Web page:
“Bean-counting” is a dead metaphor for most people, but a few years ago, on retreat, I saw it come back to life. I was serving as junior scullery maid, and the two older women who’d squared off over mastery of the kitchen had agreed that I should sift through the black-eyed peas for errant pebbles. But when it came to safeguarding the purity of legumes, each of these doyennes rated herself a one-woman Magisterium. Each thought her own method infallible and dismissed all alternatives as modernist innovations.
For a good 15 minutes, I sat facing a Matterhorn of peas while these two women covered my flanks and declaimed on how I must address this apparently simple task. Owing to some very old and very bad blood between them whose ultimate source I never did discover, they wasted no words on each other; instead, they lodged their arguments with me, each — like a cartoon angel and devil — claiming one of my ears for the task. Finally, my patience spent, I pleaded exhaustion and flung myself face-down on the sofa in the lounge, leaving them to settle their differences with sword, pistol, or spatula.
To such people, Renée Schaefer Horton would hand over the keys to the parish. In National Catholic Reporter, Schaefer Horton badgers priests to “let go — accept the gifts of their parishioners and stop trying to control everything.” I’ll take Schaefer Horton’s word they don’t do this already. As she’s quick to remind us, she speaks from the authority gained through “25 years of parish service in four different states.” Well, with nothing backing me up but a healthy mistrust of my fellow man, I dare to ask whether there might be hidden costs in letting us inmates run our own asylum.
These days, laypeople are pissed. Schaefer Horton herself knows this — she opens by applauding Mary de Turris Poust’s call for “a revolt from the pews.” Fearing to start that riot, I hesitate to invoke the name of ChurchMilitant TV founder Michael Voris, but I can see no way around it. Like it or hate it, Voris’ prophetic ranting is an extreme manifestation of a growing phenomenon. Only a little less than Voris, increasing numbers of lay Catholics are convinced not only that the Church is broken, but that they alone possess the gifts, talents, and powers of discernment needed to fix it.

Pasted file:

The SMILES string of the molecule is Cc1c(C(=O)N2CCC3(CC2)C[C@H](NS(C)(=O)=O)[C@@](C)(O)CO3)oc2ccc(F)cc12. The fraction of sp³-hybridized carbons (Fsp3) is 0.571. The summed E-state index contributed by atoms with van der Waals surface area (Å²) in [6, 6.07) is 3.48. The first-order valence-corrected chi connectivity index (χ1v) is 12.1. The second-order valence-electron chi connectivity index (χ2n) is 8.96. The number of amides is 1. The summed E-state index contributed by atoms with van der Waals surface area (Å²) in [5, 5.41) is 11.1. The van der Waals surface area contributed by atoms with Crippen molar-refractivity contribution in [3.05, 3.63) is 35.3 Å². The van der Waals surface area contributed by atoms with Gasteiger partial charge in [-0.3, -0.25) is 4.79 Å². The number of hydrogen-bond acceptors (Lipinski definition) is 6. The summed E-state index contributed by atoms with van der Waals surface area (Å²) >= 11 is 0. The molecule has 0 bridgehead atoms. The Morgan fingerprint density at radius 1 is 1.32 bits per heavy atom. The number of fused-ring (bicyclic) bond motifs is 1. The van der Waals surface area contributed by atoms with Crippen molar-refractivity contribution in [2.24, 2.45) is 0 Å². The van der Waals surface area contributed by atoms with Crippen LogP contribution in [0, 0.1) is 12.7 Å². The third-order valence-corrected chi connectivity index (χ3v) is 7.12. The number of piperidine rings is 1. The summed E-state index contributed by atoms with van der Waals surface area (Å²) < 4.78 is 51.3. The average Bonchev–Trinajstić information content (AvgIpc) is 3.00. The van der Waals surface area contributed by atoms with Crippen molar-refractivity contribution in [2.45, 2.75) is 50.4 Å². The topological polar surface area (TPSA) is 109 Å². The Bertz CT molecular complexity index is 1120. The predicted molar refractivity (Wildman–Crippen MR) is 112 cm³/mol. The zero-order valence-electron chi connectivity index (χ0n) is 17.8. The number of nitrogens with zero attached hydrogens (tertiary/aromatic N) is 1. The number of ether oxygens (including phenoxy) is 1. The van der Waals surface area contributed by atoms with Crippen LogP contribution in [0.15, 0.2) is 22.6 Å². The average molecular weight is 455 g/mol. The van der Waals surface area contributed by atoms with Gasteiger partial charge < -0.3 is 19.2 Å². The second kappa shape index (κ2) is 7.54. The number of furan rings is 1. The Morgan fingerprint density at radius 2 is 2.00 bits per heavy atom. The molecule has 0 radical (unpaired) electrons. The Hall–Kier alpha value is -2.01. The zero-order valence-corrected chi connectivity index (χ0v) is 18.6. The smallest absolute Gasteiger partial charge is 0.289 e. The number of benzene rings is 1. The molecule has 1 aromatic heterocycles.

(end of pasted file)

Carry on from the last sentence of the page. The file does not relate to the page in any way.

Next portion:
To my ear, this claim, this whole attitude, sounds mighty immodest. By suggesting, among other things, that priests “accept the help of the writers in the congregation” in drafting their homilies, Schaefer Horton shows she’s inherited a micromanaging gene or two of her own.
Critics of clericalism — and of clerics — love to bang on about the arrogance of the ordained, in particular, of those ordained since John Paul II ascended the throne. When it comes to the way the bishops handled — and, detestably, continue to handle — reports of predatory priests, they’ve got a point. But one thing I’ve never heard any of these kibbitzers do is check their own baby blues for beams. Could their judgment suffer from a bias or two? And what about their motives? Are they 99.44 % pure, or might these people, like the priests they love to carp about, also be in it for the power or the personal validation?More to the point, mightn’t they — especially the ones who love to flash their credentials (“I’ll have you know, I just earned my doctorate in pastoral studies!”) — be afflicted with a touch of intellectual vanity? When reaching for a word that sums up everything they don’t like, many cocksure laypeople settle on mediocre. Has it ever occurred to them that most people are, exactly, mediocre? How much regard do they really have for folks who lack their big brains, their refined spiritual appetites, or enthusiasm for — see below — their social-engineering projects?
At least in the comboxes, critics like to present themselves as tribunes for the rest of us. But I wonder how many, at three o’clock in the morning, would admit to thinking of their constituents in terms like Gene Wilder used for the citizens of Rock Ridge: “The simple faithful, the common clay of the New Evangelization…you know, morons.”
Lots of questions here, lots of “I wonder’s.” Unlike certain people, I don’t claim to have all the answers. What I do have is a heap of worry. And well I might. If one goal of parish life is to know and be known, I’d like some warning on whom, exactly, I’m going to know and be known by. Whether they realize it or not, people like Schaefer Horton seem to be cut from the same cloth as Allison Benedikt’s PTA members — the ones who get their way by trampling anyone dumb enough to stand in their paths. I’ve had my run-ins with this type. So, apparently, has Jeannie C. Reilly.
The parish Schaefer Horton recalls most fondly sounds ghastly. “At each Mass every Sunday,” she writes, “you had to meet a new person.” The pastor — his strings apparently yanked by lay busybodies — “wouldn’t start Mass without this. He blocked off back pews so people had to sit close together.” Fa-di-la. What about the parishioners who weren’t people-people, or who didn’t come to Mass for a square dance? Schaefer Horton doesn’t tell us. And why should she? Victors write history.
Even now as I write this, I realize I’m probably speaking for the losers. Because of increasing demands on priests’ time, thanks to the Internet and the bully pulpit it offers the disaffected, laypeople will, increasingly, move into the driver’s seat. I’ll leave the last word to Mather Byles, who was moved by the sight of the revolutionary Boston mob to wonder: “Which is better — to be ruled by one tyrant three thousand miles away, or by three thousand tyrants not a mile away?”
Byles was a Congregationalist minister. He knew exactly what happens when bluenoses get their dander up.